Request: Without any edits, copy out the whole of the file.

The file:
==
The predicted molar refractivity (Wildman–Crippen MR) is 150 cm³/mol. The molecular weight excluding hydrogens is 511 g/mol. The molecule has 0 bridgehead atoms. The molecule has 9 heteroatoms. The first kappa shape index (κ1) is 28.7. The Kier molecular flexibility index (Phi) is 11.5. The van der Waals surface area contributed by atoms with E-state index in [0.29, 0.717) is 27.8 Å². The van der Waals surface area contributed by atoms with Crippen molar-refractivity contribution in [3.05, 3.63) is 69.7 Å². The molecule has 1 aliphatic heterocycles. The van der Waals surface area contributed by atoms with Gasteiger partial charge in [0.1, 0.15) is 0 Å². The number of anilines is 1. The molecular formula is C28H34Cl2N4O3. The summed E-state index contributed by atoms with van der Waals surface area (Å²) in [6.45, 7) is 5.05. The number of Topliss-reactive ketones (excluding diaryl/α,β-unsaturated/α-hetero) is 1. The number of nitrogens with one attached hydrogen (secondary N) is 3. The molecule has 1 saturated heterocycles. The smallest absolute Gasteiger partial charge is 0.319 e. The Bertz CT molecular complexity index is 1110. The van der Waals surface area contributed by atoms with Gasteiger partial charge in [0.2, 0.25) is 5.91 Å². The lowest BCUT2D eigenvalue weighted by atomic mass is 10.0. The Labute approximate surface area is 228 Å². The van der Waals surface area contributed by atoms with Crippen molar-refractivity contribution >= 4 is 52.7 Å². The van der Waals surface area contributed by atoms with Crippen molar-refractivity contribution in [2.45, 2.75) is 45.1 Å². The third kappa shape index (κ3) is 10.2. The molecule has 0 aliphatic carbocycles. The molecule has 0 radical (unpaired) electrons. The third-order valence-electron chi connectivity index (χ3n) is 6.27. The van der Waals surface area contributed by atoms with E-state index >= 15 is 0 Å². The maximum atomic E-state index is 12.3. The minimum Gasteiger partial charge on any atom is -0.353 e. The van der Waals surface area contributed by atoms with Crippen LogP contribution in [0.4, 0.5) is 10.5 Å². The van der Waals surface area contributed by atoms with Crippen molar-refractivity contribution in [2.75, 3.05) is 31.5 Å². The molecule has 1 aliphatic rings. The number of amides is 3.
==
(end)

The predicted molar refractivity (Wildman–Crippen MR) is 150 cm³/mol. The molecular weight excluding hydrogens is 511 g/mol. The molecule has 0 bridgehead atoms. The molecule has 9 heteroatoms. The first kappa shape index (κ1) is 28.7. The Kier molecular flexibility index (Phi) is 11.5. The van der Waals surface area contributed by atoms with E-state index in [0.29, 0.717) is 27.8 Å². The van der Waals surface area contributed by atoms with Crippen molar-refractivity contribution in [3.05, 3.63) is 69.7 Å². The molecule has 1 aliphatic heterocycles. The van der Waals surface area contributed by atoms with Gasteiger partial charge in [0.1, 0.15) is 0 Å². The number of anilines is 1. The molecular formula is C28H34Cl2N4O3. The summed E-state index contributed by atoms with van der Waals surface area (Å²) in [6.45, 7) is 5.05. The number of Topliss-reactive ketones (excluding diaryl/α,β-unsaturated/α-hetero) is 1. The number of nitrogens with one attached hydrogen (secondary N) is 3. The molecule has 1 saturated heterocycles. The smallest absolute Gasteiger partial charge is 0.319 e. The Bertz CT molecular complexity index is 1110. The van der Waals surface area contributed by atoms with Gasteiger partial charge in [0.2, 0.25) is 5.91 Å². The lowest BCUT2D eigenvalue weighted by atomic mass is 10.0. The Labute approximate surface area is 228 Å². The van der Waals surface area contributed by atoms with Crippen molar-refractivity contribution >= 4 is 52.7 Å². The van der Waals surface area contributed by atoms with Crippen molar-refractivity contribution in [2.45, 2.75) is 45.1 Å². The third kappa shape index (κ3) is 10.2. The molecule has 0 aliphatic carbocycles. The molecule has 0 radical (unpaired) electrons. The third-order valence-electron chi connectivity index (χ3n) is 6.27. The van der Waals surface area contributed by atoms with E-state index >= 15 is 0 Å². The maximum atomic E-state index is 12.3. The minimum Gasteiger partial charge on any atom is -0.353 e. The van der Waals surface area contributed by atoms with Crippen LogP contribution in [0.4, 0.5) is 10.5 Å². The van der Waals surface area contributed by atoms with Crippen molar-refractivity contribution in [2.75, 3.05) is 31.5 Å². The molecule has 1 aliphatic rings. The number of amides is 3.